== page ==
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Saved from the Cellar : Gerhard Gentzen’s Shorthand Notes on Logic and Foundations of Mathematics
About this item
In this volume, Jan von Plato gives an overview of Gerhard Gentzen’s life and scientific achievements and examines his long-lost work on logic and foundations of mathematics. Attempts at locating Gentzen’s missing manuscripts had failed for many years, but after several decades, two slim folders of shorthand notes were found. This book is essential for placing the translations of those notes in their proper context, and the materials within are unique in the way they show the birth and development of Gentzen’s central ideas and results, sometimes in a well-developed form, at other times as flashes into the workings of a unique mind.
Gentzen is best known for his development of the proof systems of natural deduction and sequent calculus, central in many areas of logic and computer science today. Another noteworthy achievement was his resolution of the embarrassing situation created by Gödel's incompleteness results, in particular, the result surrounding the unprovability of consistency of elementary arithmetic. After his successes, Gentzen dedicated the remainder of his short life to the main problem of Hilbert's proof theory—the question of the consistency of analysis. He was arrested in the summer of 1945 with other professors of the German University in Prague and died soon afterward of starvation in a prison cell.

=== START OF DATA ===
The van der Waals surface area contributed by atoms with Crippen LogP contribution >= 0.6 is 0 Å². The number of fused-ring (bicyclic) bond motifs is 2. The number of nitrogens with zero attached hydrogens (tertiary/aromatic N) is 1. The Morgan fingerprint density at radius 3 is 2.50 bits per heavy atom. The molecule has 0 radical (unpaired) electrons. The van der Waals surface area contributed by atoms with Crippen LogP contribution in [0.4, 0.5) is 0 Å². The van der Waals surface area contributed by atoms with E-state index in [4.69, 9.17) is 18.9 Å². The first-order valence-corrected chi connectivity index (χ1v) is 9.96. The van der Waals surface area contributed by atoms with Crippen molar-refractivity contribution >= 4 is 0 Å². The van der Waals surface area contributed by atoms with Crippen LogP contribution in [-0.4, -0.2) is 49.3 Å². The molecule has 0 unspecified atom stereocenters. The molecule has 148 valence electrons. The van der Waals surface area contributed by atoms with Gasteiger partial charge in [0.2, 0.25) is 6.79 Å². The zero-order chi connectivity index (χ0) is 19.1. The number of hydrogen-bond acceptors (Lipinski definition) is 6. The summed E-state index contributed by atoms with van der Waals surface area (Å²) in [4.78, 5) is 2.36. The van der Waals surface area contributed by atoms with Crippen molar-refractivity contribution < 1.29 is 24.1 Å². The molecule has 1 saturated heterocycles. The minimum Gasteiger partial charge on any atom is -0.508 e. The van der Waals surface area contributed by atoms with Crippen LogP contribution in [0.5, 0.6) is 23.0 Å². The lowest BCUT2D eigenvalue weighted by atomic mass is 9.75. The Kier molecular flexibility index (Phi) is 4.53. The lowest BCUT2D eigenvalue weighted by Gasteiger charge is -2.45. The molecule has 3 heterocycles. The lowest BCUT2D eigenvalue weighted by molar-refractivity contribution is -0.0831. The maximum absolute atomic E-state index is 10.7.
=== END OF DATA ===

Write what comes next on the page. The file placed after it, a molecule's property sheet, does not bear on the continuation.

Series Title: Sources and Studies in the History of Mathematics and Physical Sciences
Publisher: Springer Verlag
Author: Jan Von Plato
Street Date: February 2, 2017
Item Number (DPCI): 248-40-2655
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